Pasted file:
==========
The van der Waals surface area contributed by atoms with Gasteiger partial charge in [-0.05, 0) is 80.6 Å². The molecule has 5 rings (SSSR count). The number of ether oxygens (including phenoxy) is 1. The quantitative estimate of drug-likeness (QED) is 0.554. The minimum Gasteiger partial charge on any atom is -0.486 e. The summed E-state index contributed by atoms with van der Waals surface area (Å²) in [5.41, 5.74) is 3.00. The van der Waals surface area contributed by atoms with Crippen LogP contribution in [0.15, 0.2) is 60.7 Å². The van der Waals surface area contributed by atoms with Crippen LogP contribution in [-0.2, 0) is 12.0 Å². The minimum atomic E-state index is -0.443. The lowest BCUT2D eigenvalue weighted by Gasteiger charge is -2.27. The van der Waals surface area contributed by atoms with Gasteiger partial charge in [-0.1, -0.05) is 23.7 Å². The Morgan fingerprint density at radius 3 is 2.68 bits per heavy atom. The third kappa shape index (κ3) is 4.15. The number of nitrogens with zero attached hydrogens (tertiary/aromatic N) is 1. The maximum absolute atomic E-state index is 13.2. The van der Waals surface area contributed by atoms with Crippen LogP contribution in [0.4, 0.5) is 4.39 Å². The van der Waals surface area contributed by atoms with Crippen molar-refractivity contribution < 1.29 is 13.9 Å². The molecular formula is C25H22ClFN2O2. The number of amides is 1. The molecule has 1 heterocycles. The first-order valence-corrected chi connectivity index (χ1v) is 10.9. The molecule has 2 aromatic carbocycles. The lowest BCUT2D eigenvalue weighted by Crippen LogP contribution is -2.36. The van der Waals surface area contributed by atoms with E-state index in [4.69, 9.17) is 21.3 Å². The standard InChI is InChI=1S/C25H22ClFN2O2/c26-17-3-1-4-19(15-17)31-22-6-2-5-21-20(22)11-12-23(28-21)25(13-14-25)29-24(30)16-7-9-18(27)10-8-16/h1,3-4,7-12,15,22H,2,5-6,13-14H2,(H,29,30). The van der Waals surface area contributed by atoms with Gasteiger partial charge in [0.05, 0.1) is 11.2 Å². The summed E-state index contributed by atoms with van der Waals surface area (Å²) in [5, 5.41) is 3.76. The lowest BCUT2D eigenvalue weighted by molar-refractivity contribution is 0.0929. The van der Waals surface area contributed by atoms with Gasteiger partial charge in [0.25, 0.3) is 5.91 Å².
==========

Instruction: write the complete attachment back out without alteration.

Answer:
The van der Waals surface area contributed by atoms with Gasteiger partial charge in [-0.05, 0) is 80.6 Å². The molecule has 5 rings (SSSR count). The number of ether oxygens (including phenoxy) is 1. The quantitative estimate of drug-likeness (QED) is 0.554. The minimum Gasteiger partial charge on any atom is -0.486 e. The summed E-state index contributed by atoms with van der Waals surface area (Å²) in [5.41, 5.74) is 3.00. The van der Waals surface area contributed by atoms with Crippen LogP contribution in [0.15, 0.2) is 60.7 Å². The van der Waals surface area contributed by atoms with Crippen LogP contribution in [-0.2, 0) is 12.0 Å². The minimum atomic E-state index is -0.443. The lowest BCUT2D eigenvalue weighted by Gasteiger charge is -2.27. The van der Waals surface area contributed by atoms with Gasteiger partial charge in [-0.1, -0.05) is 23.7 Å². The Morgan fingerprint density at radius 3 is 2.68 bits per heavy atom. The third kappa shape index (κ3) is 4.15. The number of nitrogens with zero attached hydrogens (tertiary/aromatic N) is 1. The maximum absolute atomic E-state index is 13.2. The van der Waals surface area contributed by atoms with Crippen LogP contribution in [0.4, 0.5) is 4.39 Å². The van der Waals surface area contributed by atoms with Crippen molar-refractivity contribution < 1.29 is 13.9 Å². The molecular formula is C25H22ClFN2O2. The number of amides is 1. The molecule has 1 heterocycles. The first-order valence-corrected chi connectivity index (χ1v) is 10.9. The molecule has 2 aromatic carbocycles. The lowest BCUT2D eigenvalue weighted by Crippen LogP contribution is -2.36. The van der Waals surface area contributed by atoms with E-state index in [4.69, 9.17) is 21.3 Å². The standard InChI is InChI=1S/C25H22ClFN2O2/c26-17-3-1-4-19(15-17)31-22-6-2-5-21-20(22)11-12-23(28-21)25(13-14-25)29-24(30)16-7-9-18(27)10-8-16/h1,3-4,7-12,15,22H,2,5-6,13-14H2,(H,29,30). The van der Waals surface area contributed by atoms with Gasteiger partial charge in [0.05, 0.1) is 11.2 Å². The summed E-state index contributed by atoms with van der Waals surface area (Å²) in [5, 5.41) is 3.76. The lowest BCUT2D eigenvalue weighted by molar-refractivity contribution is 0.0929. The van der Waals surface area contributed by atoms with Gasteiger partial charge in [0.25, 0.3) is 5.91 Å².